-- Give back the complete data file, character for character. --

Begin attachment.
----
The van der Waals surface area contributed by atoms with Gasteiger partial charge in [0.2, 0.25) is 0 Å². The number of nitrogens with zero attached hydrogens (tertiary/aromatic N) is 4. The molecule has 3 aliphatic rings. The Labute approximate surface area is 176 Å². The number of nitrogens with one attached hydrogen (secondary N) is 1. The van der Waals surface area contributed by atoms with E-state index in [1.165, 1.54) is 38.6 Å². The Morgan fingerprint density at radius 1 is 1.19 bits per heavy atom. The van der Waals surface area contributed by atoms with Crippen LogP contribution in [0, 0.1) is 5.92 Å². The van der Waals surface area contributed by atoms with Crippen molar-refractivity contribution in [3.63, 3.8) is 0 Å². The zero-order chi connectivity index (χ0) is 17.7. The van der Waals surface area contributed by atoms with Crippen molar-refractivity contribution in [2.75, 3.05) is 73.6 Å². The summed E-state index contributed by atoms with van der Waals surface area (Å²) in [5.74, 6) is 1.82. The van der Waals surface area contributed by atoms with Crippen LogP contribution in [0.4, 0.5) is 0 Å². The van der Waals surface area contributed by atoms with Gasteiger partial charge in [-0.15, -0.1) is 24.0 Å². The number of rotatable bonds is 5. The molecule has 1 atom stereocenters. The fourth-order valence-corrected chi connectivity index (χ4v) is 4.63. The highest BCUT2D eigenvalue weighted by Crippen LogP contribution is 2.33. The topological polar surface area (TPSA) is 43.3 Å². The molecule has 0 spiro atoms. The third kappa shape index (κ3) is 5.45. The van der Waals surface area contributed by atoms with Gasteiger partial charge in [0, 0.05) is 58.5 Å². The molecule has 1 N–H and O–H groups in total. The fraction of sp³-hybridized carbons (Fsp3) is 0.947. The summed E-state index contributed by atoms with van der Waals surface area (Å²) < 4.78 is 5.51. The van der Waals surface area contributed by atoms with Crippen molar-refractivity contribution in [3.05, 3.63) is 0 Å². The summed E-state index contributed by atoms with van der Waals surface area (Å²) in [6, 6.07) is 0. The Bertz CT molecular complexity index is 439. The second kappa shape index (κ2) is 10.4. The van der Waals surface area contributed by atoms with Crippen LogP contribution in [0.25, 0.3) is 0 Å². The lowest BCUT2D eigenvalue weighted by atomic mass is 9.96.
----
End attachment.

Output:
The van der Waals surface area contributed by atoms with Gasteiger partial charge in [0.2, 0.25) is 0 Å². The number of nitrogens with zero attached hydrogens (tertiary/aromatic N) is 4. The molecule has 3 aliphatic rings. The Labute approximate surface area is 176 Å². The number of nitrogens with one attached hydrogen (secondary N) is 1. The van der Waals surface area contributed by atoms with E-state index in [1.165, 1.54) is 38.6 Å². The Morgan fingerprint density at radius 1 is 1.19 bits per heavy atom. The van der Waals surface area contributed by atoms with Crippen LogP contribution in [0, 0.1) is 5.92 Å². The van der Waals surface area contributed by atoms with Crippen molar-refractivity contribution in [3.63, 3.8) is 0 Å². The zero-order chi connectivity index (χ0) is 17.7. The van der Waals surface area contributed by atoms with Crippen molar-refractivity contribution in [2.75, 3.05) is 73.6 Å². The summed E-state index contributed by atoms with van der Waals surface area (Å²) in [5.74, 6) is 1.82. The van der Waals surface area contributed by atoms with Crippen LogP contribution in [0.4, 0.5) is 0 Å². The van der Waals surface area contributed by atoms with Gasteiger partial charge in [-0.15, -0.1) is 24.0 Å². The number of rotatable bonds is 5. The molecule has 1 atom stereocenters. The fourth-order valence-corrected chi connectivity index (χ4v) is 4.63. The highest BCUT2D eigenvalue weighted by Crippen LogP contribution is 2.33. The topological polar surface area (TPSA) is 43.3 Å². The molecule has 0 spiro atoms. The third kappa shape index (κ3) is 5.45. The van der Waals surface area contributed by atoms with Gasteiger partial charge in [0, 0.05) is 58.5 Å². The molecule has 1 N–H and O–H groups in total. The fraction of sp³-hybridized carbons (Fsp3) is 0.947. The summed E-state index contributed by atoms with van der Waals surface area (Å²) < 4.78 is 5.51. The van der Waals surface area contributed by atoms with Crippen molar-refractivity contribution in [3.05, 3.63) is 0 Å². The summed E-state index contributed by atoms with van der Waals surface area (Å²) in [6, 6.07) is 0. The Bertz CT molecular complexity index is 439. The second kappa shape index (κ2) is 10.4. The van der Waals surface area contributed by atoms with Crippen LogP contribution in [0.25, 0.3) is 0 Å². The lowest BCUT2D eigenvalue weighted by atomic mass is 9.96.